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Nursing home business is growing in Sandstone

June 30, 2017

The nursing home business is growing.


That was the report given to the North Pine Area Hospital District during its meeting last Tuesday, when one of the owners of the Sandstone Healthcare Center reported there are now 25 residents at the facility since it was purchased on May 17, up from 19 residents, or a 32 percent increase.


“The next wave is to bring on staff to bring it up to 50,” said Tom Opatz, who owns the Sandstone facility along with Fred Struzyk.


Opatz said they are continuing to get calls for openings in the nursing home, and “we feel we will fill.”
Opatz said the changeover has been a real smooth transition, and Essentia staff has been helpful in answering questions about the facility.


“They (the residents) are happy. They are happy with the hospital and happy with the district,” Opatz said.
Essentia Health-Sandstone CEO Michael Hedrix was also very complimentary of the new ownership.
“The transaction between you and Fred put a bow on the whole thing,” Hedrix said.


Essentia is renting space at the current nursing home. Since the new hospital plan did not include an ambulance garage, it remains based at the nursing home, and they are also using office space.

 

Opatz said they are still exploring other uses for the former clinic and hospital space, but nothing is definite at this point.


Hospital auxiliary
Patt Makela and Sylvia Anderson were at the board meeting to give a report on the hospital auxiliary.
The organization started in 1988, and began with about 70 women members. Men could also join the group. Makela said the group held a variety of fundraisers to help raise money for the nursing home, hospital and ambulance service in Sandstone including fashion shows, soup lunches, love lights, selling books, a magic show, the Taste of Sandstone, and a spring fling. Money was raised for things not in regular budgets.


Over the last 29 years, the organization has raised a total of $178,085. The number could be even higher, Anderson said, but the organization did not keep a track of everything they donated in the early years.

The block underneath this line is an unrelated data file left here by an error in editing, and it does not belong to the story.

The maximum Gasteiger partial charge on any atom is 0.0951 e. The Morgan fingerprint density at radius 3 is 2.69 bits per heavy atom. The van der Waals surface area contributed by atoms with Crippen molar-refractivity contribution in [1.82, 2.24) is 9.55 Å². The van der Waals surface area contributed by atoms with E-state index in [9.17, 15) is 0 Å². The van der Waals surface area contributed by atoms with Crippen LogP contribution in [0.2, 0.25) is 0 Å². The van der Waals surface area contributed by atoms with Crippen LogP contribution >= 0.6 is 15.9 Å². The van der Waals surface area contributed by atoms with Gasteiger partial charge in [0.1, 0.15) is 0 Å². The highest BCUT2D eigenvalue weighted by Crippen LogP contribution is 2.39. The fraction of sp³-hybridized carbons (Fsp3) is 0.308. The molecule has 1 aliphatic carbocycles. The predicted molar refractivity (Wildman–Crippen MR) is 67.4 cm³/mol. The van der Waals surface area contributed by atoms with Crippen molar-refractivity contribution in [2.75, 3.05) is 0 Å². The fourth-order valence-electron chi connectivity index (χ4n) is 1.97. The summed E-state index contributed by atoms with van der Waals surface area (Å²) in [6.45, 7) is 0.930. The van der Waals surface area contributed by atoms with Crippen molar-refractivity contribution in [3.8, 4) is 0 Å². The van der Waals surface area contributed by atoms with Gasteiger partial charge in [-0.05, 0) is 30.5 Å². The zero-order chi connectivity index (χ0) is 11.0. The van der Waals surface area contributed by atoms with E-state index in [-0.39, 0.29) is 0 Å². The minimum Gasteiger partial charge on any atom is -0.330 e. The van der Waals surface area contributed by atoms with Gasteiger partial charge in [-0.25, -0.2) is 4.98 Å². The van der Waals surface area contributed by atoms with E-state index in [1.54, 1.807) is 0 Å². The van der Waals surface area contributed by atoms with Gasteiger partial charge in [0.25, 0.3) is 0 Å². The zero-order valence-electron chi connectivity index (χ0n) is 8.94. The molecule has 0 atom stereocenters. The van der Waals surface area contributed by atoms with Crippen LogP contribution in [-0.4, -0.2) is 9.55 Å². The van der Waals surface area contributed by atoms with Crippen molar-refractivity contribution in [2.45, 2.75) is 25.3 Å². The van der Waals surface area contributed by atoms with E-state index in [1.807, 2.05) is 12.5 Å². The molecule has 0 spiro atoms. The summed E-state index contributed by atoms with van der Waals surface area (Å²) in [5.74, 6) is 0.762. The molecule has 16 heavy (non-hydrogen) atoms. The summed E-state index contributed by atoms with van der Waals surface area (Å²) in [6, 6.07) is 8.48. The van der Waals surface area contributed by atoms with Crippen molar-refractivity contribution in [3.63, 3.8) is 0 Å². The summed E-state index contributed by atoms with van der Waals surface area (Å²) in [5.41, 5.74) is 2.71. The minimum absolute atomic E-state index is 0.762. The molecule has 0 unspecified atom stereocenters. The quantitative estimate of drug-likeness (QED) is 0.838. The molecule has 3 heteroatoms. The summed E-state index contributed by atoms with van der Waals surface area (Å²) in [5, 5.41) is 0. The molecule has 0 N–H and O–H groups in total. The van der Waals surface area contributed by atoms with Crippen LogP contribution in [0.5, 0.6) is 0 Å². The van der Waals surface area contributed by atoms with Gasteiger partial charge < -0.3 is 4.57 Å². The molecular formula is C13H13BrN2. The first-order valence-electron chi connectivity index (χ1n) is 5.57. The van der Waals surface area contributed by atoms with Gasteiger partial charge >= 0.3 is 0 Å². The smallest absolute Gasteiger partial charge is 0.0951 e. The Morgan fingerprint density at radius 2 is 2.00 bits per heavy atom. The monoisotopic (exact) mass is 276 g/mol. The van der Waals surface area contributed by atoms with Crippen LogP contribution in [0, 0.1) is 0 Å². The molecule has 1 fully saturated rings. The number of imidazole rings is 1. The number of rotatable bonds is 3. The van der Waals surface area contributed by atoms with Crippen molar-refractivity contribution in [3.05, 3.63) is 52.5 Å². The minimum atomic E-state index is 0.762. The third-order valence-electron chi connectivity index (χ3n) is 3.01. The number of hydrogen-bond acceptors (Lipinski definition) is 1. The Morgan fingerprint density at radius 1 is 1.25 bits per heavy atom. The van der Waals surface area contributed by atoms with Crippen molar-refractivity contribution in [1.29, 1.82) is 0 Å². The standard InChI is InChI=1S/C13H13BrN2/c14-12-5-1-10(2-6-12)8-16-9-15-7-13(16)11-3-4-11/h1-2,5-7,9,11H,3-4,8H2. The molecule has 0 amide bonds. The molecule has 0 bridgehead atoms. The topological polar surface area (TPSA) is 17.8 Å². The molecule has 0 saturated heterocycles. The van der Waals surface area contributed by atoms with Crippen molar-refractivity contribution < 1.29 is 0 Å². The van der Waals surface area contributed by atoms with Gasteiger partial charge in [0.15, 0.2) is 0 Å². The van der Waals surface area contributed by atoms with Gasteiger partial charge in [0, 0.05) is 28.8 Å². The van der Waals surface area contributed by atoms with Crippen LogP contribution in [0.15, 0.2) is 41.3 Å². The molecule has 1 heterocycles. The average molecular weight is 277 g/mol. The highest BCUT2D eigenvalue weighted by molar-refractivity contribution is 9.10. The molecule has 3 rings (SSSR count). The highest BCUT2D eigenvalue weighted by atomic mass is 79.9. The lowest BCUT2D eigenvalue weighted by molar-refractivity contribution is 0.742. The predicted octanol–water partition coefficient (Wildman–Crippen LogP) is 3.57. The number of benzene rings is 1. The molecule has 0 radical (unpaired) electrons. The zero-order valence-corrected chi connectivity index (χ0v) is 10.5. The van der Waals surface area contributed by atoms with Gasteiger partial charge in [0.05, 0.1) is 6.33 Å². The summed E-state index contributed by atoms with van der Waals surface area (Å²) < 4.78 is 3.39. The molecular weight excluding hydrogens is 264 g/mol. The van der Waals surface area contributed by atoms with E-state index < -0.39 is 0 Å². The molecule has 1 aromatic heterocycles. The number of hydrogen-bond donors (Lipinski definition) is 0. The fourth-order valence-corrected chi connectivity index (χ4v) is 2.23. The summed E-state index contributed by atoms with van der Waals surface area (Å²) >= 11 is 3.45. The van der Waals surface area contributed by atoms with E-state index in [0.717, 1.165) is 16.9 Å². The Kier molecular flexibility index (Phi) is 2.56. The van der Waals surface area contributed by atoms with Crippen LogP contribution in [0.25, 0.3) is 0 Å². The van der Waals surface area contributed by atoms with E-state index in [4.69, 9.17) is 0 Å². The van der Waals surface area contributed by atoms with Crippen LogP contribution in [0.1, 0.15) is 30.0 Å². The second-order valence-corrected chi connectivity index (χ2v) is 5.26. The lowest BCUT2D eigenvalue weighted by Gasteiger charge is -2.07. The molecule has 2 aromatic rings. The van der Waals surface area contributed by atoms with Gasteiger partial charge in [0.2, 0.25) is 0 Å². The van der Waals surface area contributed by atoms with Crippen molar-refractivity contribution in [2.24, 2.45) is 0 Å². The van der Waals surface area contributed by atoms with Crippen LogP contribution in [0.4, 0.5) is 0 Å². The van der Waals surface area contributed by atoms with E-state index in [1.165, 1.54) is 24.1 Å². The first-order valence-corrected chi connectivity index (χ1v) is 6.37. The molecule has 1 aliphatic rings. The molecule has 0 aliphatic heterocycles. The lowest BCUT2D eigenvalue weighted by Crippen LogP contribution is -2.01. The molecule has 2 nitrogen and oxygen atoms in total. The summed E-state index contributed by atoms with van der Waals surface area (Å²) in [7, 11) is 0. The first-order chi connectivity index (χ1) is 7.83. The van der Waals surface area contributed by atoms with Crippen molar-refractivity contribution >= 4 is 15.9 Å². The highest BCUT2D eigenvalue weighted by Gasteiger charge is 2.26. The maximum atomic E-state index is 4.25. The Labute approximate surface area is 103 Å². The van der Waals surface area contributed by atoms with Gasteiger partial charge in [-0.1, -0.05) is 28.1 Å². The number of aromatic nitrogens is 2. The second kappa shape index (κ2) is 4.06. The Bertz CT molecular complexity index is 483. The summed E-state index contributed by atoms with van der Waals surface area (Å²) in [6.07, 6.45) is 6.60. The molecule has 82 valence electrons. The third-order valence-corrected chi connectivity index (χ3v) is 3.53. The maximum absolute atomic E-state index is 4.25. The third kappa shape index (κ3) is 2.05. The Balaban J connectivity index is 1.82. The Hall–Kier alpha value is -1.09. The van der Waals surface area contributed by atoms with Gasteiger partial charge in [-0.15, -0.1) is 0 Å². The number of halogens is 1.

Along with helping raise funds, they also worked on supporting the hospital for whatever it might have need including blood drives and helping put news out on bulletin boards. They also have gotten clothing for people who were injured and used the emergency room, since their clothes were ruined in accidents.


“I don’t know what the future is since we are down to five to six members,” Makela said. “We have a very illustrious past.”


Board member Scott Hendricks said he wanted the hospital board to have an update on this organization so each board member could help enlist new members to the organization. Makela said that Hendricks’ mother was the organization’s first president.


“I know my mother was very proud of the things we did,” Hendricks said.
To join, you can reach Makela at 233-7493 or Anderson at 245-8360.


The organization meets the fourth Monday of each month at 2 p.m. at the new hospital board room.
New business park sign


Several of the hospital board members were not happy with the size of the business park sign that was paid for by the city, saying it was too small and hard to read.


The sign was recently put on the road leading to the hospital, for which the city paid $30,000 excluding planned electric to the sign.


“That sign coming in there stinks,” said board member Gary Klein. “It doesn’t help us any.”
Board member Bill Olson said the hospital district needed to talk to the city about the sign.
The entities at the business park are charged only for the slots that are placed on the sign.
There were other signage concerns as well regarding the placement of blue hospital signs.


Olson also reported the bistro is now complete, and could begin serving the public in another two weeks.
“We are very pleased with the outcome of the building,” Olson said.

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